1. Learn proper rehabilitation and how to reduce your risk of future injuries. This means tapping some expert advice from physiotherapists, registered massage therapists, and other health care providers who specialize in sports and active bodies. This does not mean taking advice from your boyfriend, your high school pal on Facebook, or the guy in the office who hasn't exercised since 1982 and is still wearing a track suit from that era.

2. Look at your nutrition. What works for Joe and Jane Public may not be working for you. You need to fuel the machine. Nutritional needs are ever changing and are very specific to your age, gender, body type and to the activities that you are currently engaged in. Nutritional science is constantly evolving. Consult books, classes, or reputable on-line sources to see how you might improve your food.

3. Change up your workout schedule. You might want to rearrange the schedule or add rest days. You may want to change out some activities. Or maybe you want to try something new. Look around see what's available to you and what grabs your attention.

4. Review your goals or your 1-3-5 year plan. If you haven't done this you might be surprised. Goal-oriented behaviour can be extremely productive. It's helpful if the goals you choose are both personal and realistic. Regardless of what you choose, having something to work towards can be very motivating and very rewarding when you achieve it. Think outside the box - goals don't have to be performance based. They can be about having fun, feeling more energetic, or trying new things.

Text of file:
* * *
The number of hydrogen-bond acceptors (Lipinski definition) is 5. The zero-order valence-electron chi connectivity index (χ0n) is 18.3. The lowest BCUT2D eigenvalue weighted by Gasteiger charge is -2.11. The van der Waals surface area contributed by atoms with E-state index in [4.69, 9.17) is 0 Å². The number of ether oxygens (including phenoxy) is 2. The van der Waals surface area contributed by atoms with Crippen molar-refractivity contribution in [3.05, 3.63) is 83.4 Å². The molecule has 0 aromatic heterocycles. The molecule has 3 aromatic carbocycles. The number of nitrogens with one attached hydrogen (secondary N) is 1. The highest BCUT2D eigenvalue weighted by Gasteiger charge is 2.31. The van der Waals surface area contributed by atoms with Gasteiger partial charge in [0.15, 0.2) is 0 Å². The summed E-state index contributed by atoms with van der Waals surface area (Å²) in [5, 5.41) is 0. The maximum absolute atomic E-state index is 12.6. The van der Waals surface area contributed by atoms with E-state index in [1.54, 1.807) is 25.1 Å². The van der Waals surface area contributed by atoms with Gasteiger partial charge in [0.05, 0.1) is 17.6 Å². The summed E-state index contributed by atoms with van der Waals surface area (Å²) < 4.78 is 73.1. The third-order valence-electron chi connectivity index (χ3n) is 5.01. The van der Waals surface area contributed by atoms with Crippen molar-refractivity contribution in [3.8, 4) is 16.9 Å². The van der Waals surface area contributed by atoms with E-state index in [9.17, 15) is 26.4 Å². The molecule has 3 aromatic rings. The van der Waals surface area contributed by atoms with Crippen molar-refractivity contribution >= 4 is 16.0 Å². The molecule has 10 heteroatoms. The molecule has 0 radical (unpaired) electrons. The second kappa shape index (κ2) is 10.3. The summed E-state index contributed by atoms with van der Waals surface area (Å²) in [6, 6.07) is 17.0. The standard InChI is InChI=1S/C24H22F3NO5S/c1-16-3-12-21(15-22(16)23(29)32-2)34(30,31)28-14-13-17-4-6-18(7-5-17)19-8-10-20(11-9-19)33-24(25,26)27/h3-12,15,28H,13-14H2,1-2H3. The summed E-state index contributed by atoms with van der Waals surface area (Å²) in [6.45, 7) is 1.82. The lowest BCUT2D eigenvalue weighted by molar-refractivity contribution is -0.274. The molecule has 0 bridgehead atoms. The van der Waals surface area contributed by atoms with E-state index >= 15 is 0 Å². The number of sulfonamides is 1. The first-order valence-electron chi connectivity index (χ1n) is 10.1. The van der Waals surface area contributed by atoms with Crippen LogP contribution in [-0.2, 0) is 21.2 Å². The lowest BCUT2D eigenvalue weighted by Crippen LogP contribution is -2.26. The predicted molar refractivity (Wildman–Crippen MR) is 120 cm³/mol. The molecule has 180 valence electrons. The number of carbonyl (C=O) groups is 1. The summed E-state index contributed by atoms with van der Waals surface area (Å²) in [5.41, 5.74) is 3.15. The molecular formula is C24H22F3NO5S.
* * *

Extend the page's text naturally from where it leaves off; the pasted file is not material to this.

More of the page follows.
5. Tune in to motivation. For some people this means mediation and sports imaging. Visualizing what you want to achieve. For me it's not quite that deep. I'm motivated by watching other people enjoy sport and succeed. Yep - I'm all about Chariots of Fire. Cheesy right? But for me there's nothing like watching the team run in the water along the beach. Or the Flying Scotsman in the last 20 metres when he closes his eyes, raises his heart up to the heavens, and sails across the finish line in front of everyone else. And all to the best sound track ever.

This injury? The universe has once again taken care of me. It's the Olympics. What could be more inspiring than watching some of the best athletes in the world challenge themselves physically and mentally more than they thought could be possible. Thanks universe....I'm listening. And Thrive class? Look out. I just watched Canada win a gold and silver in women's moguls,  a bronze in men's snowboarding, and a silver in team figure skating. And the athletes who didn't medal? Amazing, fit, articulate, and graceful. I'm totally stoked and ready for action.


Thanks for reading Getting Healthy with NP Sam. Comments welcome - please click the pencil icon below.